Once again the Colts trailed big in the first half. They were down 17-6 to the Tennessee Titans at halftime, and once again the offense hadn't done much to impress - and neither had the rest of the team, either.
As the second half began, however, the Colts quickly scored two straight touchdowns and took a 20-17 lead, going on to win 30-27. It won't go down as a fourth quarter comeback for Andrew Luck, but it was indeed a comeback. And once again, it was sparked by Andrew Luck.
In the second half, the Colts scored 24 points on 5 drives (not including a drive consisting of only 3 kneel downs), and on those five drives Andrew Luck completed 11 of 15 passes (73.3%) for 124 yards (8.27 yards per attempt) and rushed 3 times for 25 yards (8.33 yards per attempt) and an 11 yard touchdown run.
The second half was by far the best the Colts offense has played without Reggie Wayne so far this year, and Andrew Luck looked very good too. He avoided pressure like we have come to expect from Luck and he made plays that we have come to expect from Luck.
The Colts still started off slowly, but Andrew Luck and the offense finished as hot as we have seen them play for weeks. Hopefully, that will carry over to this week's game as well.
General: 23/36 (63.89%), 232 yards (6.4 yards per attempt), 0 TD, 0 INT, 82.2 passer rating, 68.7 QBR, 1 sacks, 6 rush attempts for 31 yards and 1 touchdown (5.17 yards per carry) (not including 3 kneel downs to end the game)
Number of Drives: 10 (including a drive consisting only of 3 kneel downs to end the game)
Number of Plays: 69
Number of Passing Plays: 43 (62.32%)
Shotgun Snaps (pass plays): 25 (58.14% of pass plays)
Play Action Attempts: 10 (23.26% of pass plays)
Drops: 3 (6.98% of pass plays)
Passes Charted by Field Position:
Number stands for the number of the player who caught the pass. X stands for an incomplete pass (number in parenthesis was intended receiver). Blue number stands for a touchdown. Red X stands for an interception. Green X stands for a drop. Red headings along upper and lefthand side indicate how the areas of the field are broken down
* IMPORTANT NOTE: All of these statistics are not guaranteed to be 100% accurate whatsoever and some of them (number of plays pressured) are subjective. While I strive to be entirely accurate and correct, these numbers are prone to inerrancies occasionally. Either way, they will give you a very good idea of the point being made.
- The past two weeks against both the Texans and the Rams, Andrew Luck looked rattled and seemed to have more time avoiding pressure and making plays than normal. He left quite a few plays on the field during those weeks, but this week he looked back to normal. He was avoiding pressure and making the plays that we have come to expect, and he made most of the plays we expected him to make. He looked back to normal Thursday night, and that was about as encouraging of a sign that we could have had.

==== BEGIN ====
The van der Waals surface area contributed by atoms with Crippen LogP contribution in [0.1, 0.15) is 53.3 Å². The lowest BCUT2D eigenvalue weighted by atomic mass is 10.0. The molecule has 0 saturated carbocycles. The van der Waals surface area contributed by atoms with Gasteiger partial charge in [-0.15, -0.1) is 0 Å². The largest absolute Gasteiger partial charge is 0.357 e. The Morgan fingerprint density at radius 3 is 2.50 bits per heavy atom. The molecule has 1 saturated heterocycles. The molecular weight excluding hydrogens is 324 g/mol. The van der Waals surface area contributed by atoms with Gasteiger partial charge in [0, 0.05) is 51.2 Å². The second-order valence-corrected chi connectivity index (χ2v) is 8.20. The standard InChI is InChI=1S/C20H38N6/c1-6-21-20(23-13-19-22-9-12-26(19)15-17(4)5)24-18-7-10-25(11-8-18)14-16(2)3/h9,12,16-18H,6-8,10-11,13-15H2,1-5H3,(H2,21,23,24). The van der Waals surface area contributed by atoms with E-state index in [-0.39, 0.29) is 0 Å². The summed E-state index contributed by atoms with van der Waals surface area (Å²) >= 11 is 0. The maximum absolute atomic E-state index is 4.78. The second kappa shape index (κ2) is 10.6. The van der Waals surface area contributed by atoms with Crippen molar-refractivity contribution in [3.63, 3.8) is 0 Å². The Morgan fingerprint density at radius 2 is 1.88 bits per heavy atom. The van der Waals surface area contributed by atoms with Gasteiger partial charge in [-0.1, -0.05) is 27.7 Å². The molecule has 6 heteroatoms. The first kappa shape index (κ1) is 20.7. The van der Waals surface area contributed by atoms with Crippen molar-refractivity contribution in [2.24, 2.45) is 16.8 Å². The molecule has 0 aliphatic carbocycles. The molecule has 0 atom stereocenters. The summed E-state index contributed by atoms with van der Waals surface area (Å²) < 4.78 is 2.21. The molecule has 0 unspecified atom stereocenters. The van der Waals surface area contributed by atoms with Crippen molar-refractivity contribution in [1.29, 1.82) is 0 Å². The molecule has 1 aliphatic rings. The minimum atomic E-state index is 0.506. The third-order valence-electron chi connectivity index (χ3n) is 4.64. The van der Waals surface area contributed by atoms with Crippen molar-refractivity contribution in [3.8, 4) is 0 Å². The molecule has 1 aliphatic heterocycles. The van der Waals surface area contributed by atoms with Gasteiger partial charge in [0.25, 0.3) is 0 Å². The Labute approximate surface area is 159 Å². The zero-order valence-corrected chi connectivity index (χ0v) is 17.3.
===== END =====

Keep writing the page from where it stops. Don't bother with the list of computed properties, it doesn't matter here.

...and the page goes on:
- Luck's touchdown run was beautiful. I loved it. From the 11 yard line, the Colts ran a quick screen to Griff Whalen to the right. At least that was the plan. Griffer was indeed open for the screen pass, but Derrick Morgan came rushing around the edge and leaped into the air just as Luck was making his throwing motion. Morgan leaped into the air to try and swat the ball down or even pick it off, but Luck amazingly pulled the ball back, tucked it and turned up the field. He took off running and nobody tackled him, as he ran into the end zone with an 11 yard touchdown rush, ending it with a spike. On the picture below you can see Luck looking like he was going to throw to Griff Whalen (number 17 on the right side, wide open) but you can see Derrick Morgan (number 91, circled) in the way. At another point he actually leaped in the air trying to block the pass. Luck tucked the ball and ran upfield right in between Morgan and the offensive/defensive line. Touchdown. What a play.
- The Colts ran perhaps the first flea flicker in NFL history to result in a 3-yard quarterback rush. I haven't looked it up or anything, but I doubt it has happened many other times, if at all. But the Colts managed to do just that.
Andrew Luck in the second half was phenomenal, as was the rest of the offense. Here's a comparison of his first and second halves against the Titans (not including the final drive, which consisted of only 3 kneel downs):
Andrew Luck vs. Titans: 1st vs. 2nd Half Cmp. Att. Cmp% Yards YPA Rush RushYPA Drives Points Points per Drive 1st Half 12 21 57.14% 108 5.14 3-6-0 2.0 4 6 1.5 2nd Half 11 15 73.33% 124 8.27 3-25-1 8.33 5 24 4.8
Andrew Luck hasn't lost back-to-back games as a starting QB since he was a redshirt freshman at Stanford in 2009.— Andrew Siciliano (@AndrewSiciliano) November 14, 2013
When was the last time Andrew Luck was actually able to step into a throw? Hard to do with guys in your face EVERY time.— Stephen Holder (@HolderStephen) November 15, 2013
Luck has never lost back-to-back starts (26games). Per Elias only 2QBs w/more starts b4 b2b L (Dan Marino – 33, Kordell Stewart – 28) #Colts— Cecil Lammey (@cecillammey) November 15, 2013